CEDP Activists Gather for Fifth Annual Convention

By: Julien Ball

Credit: James Ray
Jewel Nelms

Anti-death penalty activists, former death row inmates and family members of those still on death row gathered at the University of Chicago for the fifth annual convention of the Campaign to End the Death Penalty (CEDP) November 12–13. About 100 people came together to share experiences from their struggle to abolish the death penalty and to discuss how to advance the movement.

Especially powerful were speeches by former death row prisoners Darby Tillis, Billy Moore, Shujaa Graham, Madison Hobley and Alan Gell.

“Exonerated like us, we don’t have a choice to fight when people are still beaten down and suffering by the system,” said Gell, who spent nearly six years on North Carolina’s death row for a crime he didn’t commit before his release in 2004. “How many times does it have to happen for there to be something done about it?”

Credit: James Ray
Darby Tillis

Other highlights included the participation of family members who had lost loved ones to state-sanctioned killing. Jewel Nelms, mother of Frances Newton, who was recently executed by the state of Texas despite claims of innocence, attended her first CEDP convention. Bill Babbitt, a board member of Murder Victims’ Families for Human Rights, moved many with his description of the execution of his brother Manny, a mentally ill Vietnam veteran.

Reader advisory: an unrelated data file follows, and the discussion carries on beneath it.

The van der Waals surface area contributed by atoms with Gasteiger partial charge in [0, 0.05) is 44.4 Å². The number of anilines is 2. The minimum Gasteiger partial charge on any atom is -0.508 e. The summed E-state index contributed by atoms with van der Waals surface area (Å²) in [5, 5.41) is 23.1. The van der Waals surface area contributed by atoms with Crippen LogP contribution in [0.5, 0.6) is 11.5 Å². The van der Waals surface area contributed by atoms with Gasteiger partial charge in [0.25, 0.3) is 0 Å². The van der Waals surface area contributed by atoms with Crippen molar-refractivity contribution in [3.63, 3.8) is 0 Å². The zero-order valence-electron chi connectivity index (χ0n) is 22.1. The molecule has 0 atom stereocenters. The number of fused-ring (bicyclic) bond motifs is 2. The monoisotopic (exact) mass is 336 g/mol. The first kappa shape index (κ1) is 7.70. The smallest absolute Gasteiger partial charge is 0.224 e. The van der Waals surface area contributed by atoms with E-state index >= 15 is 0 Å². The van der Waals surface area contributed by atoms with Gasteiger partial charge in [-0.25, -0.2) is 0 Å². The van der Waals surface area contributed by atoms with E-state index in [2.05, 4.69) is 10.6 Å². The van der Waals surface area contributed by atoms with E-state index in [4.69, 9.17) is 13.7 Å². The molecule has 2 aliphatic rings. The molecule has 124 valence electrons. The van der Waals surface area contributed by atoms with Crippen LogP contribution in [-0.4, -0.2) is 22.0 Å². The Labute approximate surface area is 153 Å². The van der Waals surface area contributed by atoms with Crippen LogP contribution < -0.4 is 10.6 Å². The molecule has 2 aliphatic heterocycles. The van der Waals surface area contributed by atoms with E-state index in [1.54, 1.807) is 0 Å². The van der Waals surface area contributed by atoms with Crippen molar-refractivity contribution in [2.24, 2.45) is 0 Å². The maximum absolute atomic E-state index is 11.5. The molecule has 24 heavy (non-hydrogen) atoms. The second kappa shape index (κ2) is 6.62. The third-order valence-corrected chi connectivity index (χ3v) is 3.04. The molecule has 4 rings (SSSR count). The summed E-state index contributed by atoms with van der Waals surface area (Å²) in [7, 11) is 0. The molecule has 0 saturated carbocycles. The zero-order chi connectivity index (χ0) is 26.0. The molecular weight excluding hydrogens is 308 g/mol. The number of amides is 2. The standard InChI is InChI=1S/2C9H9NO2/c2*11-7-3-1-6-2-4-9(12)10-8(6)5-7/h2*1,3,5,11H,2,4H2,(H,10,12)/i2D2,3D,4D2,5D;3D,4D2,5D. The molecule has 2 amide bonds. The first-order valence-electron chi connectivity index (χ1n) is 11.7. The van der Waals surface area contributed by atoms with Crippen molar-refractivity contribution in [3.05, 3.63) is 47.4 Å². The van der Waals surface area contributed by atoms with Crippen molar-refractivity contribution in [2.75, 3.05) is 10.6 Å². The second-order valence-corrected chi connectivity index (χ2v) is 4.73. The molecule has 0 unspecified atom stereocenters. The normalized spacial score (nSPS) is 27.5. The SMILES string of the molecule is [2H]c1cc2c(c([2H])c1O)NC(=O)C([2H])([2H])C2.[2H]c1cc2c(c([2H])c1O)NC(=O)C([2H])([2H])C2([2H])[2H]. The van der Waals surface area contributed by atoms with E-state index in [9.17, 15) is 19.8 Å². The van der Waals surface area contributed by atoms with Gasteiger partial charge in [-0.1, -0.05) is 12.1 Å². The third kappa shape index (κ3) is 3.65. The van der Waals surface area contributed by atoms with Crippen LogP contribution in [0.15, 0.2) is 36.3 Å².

Capital defense attorney Bryan Stevenson, Executive Director of the Equal Justice Initiative of Alabama, also addressed the convention, calling the death penalty the continuation of “the terrorism of Jim Crow” and the legacy of lynching in the South. “The emergence of the civil rights movement showed just how much power people have to fight against racism,” said Stevenson.

Credit: James Ray
Bryan Stevenson

Workshops allowed for the opportunity to debate issues relevant to our movement and to learn about its history. Topics included “George Jackson and the Prison Reform Movement,” “Mental Illness and the Death Penalty,” “1976—Why the Death Penalty Came Back” and “Harsh Sentences and Life Without Parole—What Do Abolitionists Have to Say?”

The CEDP convention also was a place for activists, whether new to organizing or longtime veterans, to take stock of their successes and challenges over the past year. CEDP members from Moraga, Calif., described how they started a chapter on a conservative campus, while members in the more long-standing Austin, Texas, branch described how they organized a protest of hundreds of people at the statehouse.

A recurring theme throughout the convention was the urgent need to fight the execution of California prisoner Stan Tookie Williams. At a rally on the last day of the convention, Stan’s advocate, Barbara Becnel, called in from California to build support for the cause. Conventioneers voted to launch a national campaign around his case, including a day of action on November 30. Although ultimately this campaign was unable to stop his December 13 execution, it did bring national attention to his case as well as adding hundreds of new activists to the fight to end the death penalty in the United States.

These statements give a false and deadly impression that if an innocent person was convicted, or if the conviction rested on a constitutional violation, the review process would have certainly discovered and corrected it.